The following data points were extracted from medical records: (1) Febrile episode onset, duration, interval and course; (2) Age of onset; (3) Presence and frequency of cardinal and accompanying symptoms, classified as always, sometimes, or never present; (4) Treatment received, outcome, and adverse effects of treatment; (5) Length of follow-up; (6) Age appropriate height and weight; (7) Pediatric infectious disease specialist exclusion of differential diagnoses; (8) Family history of periodic fever syndrome. Differential diagnoses were primarily excluded clinically using generally accepted criteria [6,7]. Supplemental laboratory testing, applied in selected cases, included immunoglobulin levels and genetic testing (Periodic Fever Panel, Gene Dx, Inc.) to exclude polymorphisms in the genes ELANE (ELA2) for Cyclic Neutropenia and Severe Congenital Neutropenia; LPIN2 for Majeed Syndrome; MEFV for Familial Mediterranean Fever; MVK for Hyper-IgD Syndrome, Mevalonate Kinase Deficiency, and Mevalonic Aciduria; NLRP3 (CIAS1)for Chronic Infantile Neurologic Cutaneous and Articular Syndrome, Familial Cold Auto inflammatory Syndrome, Muckle-Wells Syndrome, Neonatal Onset Multisystem Inflammatory Disease; PSTPIP1 for Pyogenic Sterile Arthritis, Pyoderma Gangrenosum, and Acne Syndrome; and TNFRSF1A for Familial Hibernian Fever and TNF Receptor-Associated Periodic Syndrome. When conflicting information about the presence of symptoms was documented, telephone follow-up data was used to reconcile differences. In the case of conflicting data without telephone follow-up data, the preoperative evaluation was accepted. Refer to table 1 for inclusion criteria.
Table 1: Inclusion criteria. View Table 1
Classification of periodic fever
Patients were classified into one of four groups based on chart review: (1) Complete phenotype with all cardinal symptoms present at the time of each periodic fever episode; (2) Incomplete phenotype with at least one of the cardinal symptoms present at the time of each periodic fever episode; (3) Incomplete phenotype with intermittent cardinal symptom(s) (all cardinal symptoms absent during some periodic fever episodes) (IS); (4) Isolated periodic fever with no cardinal symptoms during periodic fever episodes (IPF). For the purposes of data analysis, groups 1 and 2, which meet the traditional definition of PFAPA, were combined into the classic definition (CD) group.
To ensure the accuracy of data and extend follow-up, additional Institutional Review Board approval was obtained for telephone follow-up with families of identified cases. A standardized survey script was used, and data was gathered by a single author (CIN). Data was compiled and differences were reconciled with re-review of the medical record and additional discussion with family.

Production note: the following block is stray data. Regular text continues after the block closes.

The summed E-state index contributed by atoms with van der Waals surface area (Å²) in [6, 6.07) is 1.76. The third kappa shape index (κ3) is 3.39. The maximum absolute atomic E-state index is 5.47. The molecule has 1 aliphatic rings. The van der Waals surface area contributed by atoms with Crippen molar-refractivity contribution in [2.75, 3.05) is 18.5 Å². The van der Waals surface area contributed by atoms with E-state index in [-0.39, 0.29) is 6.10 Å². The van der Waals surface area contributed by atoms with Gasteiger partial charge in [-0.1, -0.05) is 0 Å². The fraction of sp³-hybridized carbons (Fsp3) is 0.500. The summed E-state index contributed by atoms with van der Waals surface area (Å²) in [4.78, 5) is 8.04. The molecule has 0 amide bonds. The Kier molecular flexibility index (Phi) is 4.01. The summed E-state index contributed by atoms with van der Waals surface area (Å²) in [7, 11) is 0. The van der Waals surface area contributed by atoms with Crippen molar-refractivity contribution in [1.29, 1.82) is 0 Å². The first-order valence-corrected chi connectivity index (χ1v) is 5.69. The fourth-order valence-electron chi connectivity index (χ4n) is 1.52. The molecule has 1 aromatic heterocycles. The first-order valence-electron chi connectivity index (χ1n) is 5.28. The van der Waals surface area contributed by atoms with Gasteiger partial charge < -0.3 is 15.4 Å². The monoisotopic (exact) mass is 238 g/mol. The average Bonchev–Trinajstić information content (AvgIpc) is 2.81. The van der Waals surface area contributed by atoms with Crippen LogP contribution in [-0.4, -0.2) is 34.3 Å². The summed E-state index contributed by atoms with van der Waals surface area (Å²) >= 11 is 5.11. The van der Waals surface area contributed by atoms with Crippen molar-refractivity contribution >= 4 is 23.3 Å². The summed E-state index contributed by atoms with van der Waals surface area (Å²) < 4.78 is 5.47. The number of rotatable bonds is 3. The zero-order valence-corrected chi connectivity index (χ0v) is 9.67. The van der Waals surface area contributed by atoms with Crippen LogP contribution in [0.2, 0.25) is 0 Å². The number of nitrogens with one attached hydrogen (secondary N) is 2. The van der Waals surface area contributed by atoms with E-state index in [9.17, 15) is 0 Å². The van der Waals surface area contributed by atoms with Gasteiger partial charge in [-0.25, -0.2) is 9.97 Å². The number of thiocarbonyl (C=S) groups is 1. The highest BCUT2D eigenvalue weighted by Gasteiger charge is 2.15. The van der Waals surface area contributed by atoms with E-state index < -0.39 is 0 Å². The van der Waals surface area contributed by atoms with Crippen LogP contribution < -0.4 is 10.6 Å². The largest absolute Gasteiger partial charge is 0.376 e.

Individuals received no treatment (observation), oral corticosteroid, or surgical therapy. At the start of the study period, individuals treated with steroids were given prednisolone or prednisone 1 mg/kg/dose twice daily for two days beginning at the onset of symptoms. Subsequently, dosing was changed to a single 1-2 mg/kg dose, with an option for a repeat dose after 12 hours. Extracapsular tonsillectomy or adenotonsillectomy was performed in each surgical case.
Resolution was defined as the cessation of all febrile episodes. Termination was defined as the abrupt end of an episode, regardless of subsequent occurrences. Recurrence was defined as the return of periodic fever episodes after a hiatus of one or more episodes. Regardless of past recurrences, individuals were classified in the resolution group if ongoing episodes cease.
The CD, IS, and IPF groups were assessed separately. The febrile episode characteristics, clinical findings, treatment response, and natural history were documented. The impact of tonsillectomy or adenotonsillectomy on total symptom duration was compared to non-surgical treatments within each diagnostic group.
Descriptive statistics are used to summarize data and stratify response to treatment. ANOVA testing with Bonferroni correction (SigmaPlot) compared multiple groups and two sided t-test (Excel) compared two groups. Statistical significance was defined by p < 0.05.
Four hundred sixty nine records were returned and reviewed. Thirty one possible cases were identified with two excluded because other etiologies of periodic fever had not been fully ruled out (Figure 1). Genetic testing was negative in all cases in which it was performed. All patient families were telephoned and twenty of twenty nine (69%) were successfully reached including 7/11 in the CD group, 6/9 in the IS group and 7/9 in the IPF group. One patient was reclassified from the IPF group to the IS group. In the 19 other cases (95%), appropriate classification was confirmed.
Figure 1: Patient flow diagram. CD: Classic definition; IS: Incomplete sometimes cardinal symptom; IPF: Isolated periodic fever View Figure 1
The mean age of onset was 2.2 years. Twenty three of twenty nine patients (79%) were male. The mean duration of febrile episodes was 4.8 days and interval between episodes 3.4 weeks. All febrile episodes were predictably spaced. Individuals were well between each episode, and every patient showed normal growth and development. Other causes of periodic fever were excluded by one pediatric infectious disease specialist (MSC). Refer to table 2 for febrile episode characteristics.